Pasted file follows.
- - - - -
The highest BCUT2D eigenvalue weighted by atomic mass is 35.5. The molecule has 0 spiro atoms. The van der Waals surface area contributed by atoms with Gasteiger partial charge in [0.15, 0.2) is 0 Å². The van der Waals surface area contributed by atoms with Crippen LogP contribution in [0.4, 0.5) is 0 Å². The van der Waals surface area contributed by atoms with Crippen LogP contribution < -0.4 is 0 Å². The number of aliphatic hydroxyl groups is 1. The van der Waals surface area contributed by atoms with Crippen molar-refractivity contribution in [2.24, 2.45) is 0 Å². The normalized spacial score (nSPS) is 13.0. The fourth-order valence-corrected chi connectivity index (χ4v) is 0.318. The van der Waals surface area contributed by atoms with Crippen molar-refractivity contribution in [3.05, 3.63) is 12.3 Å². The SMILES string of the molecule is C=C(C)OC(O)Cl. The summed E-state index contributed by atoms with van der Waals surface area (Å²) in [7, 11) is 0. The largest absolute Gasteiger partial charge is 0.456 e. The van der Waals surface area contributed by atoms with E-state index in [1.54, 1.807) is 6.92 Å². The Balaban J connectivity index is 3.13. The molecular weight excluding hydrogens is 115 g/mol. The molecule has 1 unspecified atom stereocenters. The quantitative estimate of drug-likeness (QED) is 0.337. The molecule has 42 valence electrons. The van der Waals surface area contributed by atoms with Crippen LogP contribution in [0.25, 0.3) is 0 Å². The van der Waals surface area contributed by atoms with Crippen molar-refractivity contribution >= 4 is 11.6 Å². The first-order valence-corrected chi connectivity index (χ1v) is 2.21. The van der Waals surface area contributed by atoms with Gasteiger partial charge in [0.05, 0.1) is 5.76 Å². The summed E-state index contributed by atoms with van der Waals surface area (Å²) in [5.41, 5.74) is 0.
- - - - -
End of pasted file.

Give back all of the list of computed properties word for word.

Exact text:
The highest BCUT2D eigenvalue weighted by atomic mass is 35.5. The molecule has 0 spiro atoms. The van der Waals surface area contributed by atoms with Gasteiger partial charge in [0.15, 0.2) is 0 Å². The van der Waals surface area contributed by atoms with Crippen LogP contribution in [0.4, 0.5) is 0 Å². The van der Waals surface area contributed by atoms with Crippen LogP contribution < -0.4 is 0 Å². The number of aliphatic hydroxyl groups is 1. The van der Waals surface area contributed by atoms with Crippen molar-refractivity contribution in [2.24, 2.45) is 0 Å². The normalized spacial score (nSPS) is 13.0. The fourth-order valence-corrected chi connectivity index (χ4v) is 0.318. The van der Waals surface area contributed by atoms with Crippen molar-refractivity contribution in [3.05, 3.63) is 12.3 Å². The SMILES string of the molecule is C=C(C)OC(O)Cl. The summed E-state index contributed by atoms with van der Waals surface area (Å²) in [7, 11) is 0. The largest absolute Gasteiger partial charge is 0.456 e. The van der Waals surface area contributed by atoms with E-state index in [1.54, 1.807) is 6.92 Å². The Balaban J connectivity index is 3.13. The molecular weight excluding hydrogens is 115 g/mol. The molecule has 1 unspecified atom stereocenters. The quantitative estimate of drug-likeness (QED) is 0.337. The molecule has 42 valence electrons. The van der Waals surface area contributed by atoms with Crippen LogP contribution in [0.25, 0.3) is 0 Å². The van der Waals surface area contributed by atoms with Crippen molar-refractivity contribution >= 4 is 11.6 Å². The first-order valence-corrected chi connectivity index (χ1v) is 2.21. The van der Waals surface area contributed by atoms with Gasteiger partial charge in [0.05, 0.1) is 5.76 Å². The summed E-state index contributed by atoms with van der Waals surface area (Å²) in [5.41, 5.74) is 0.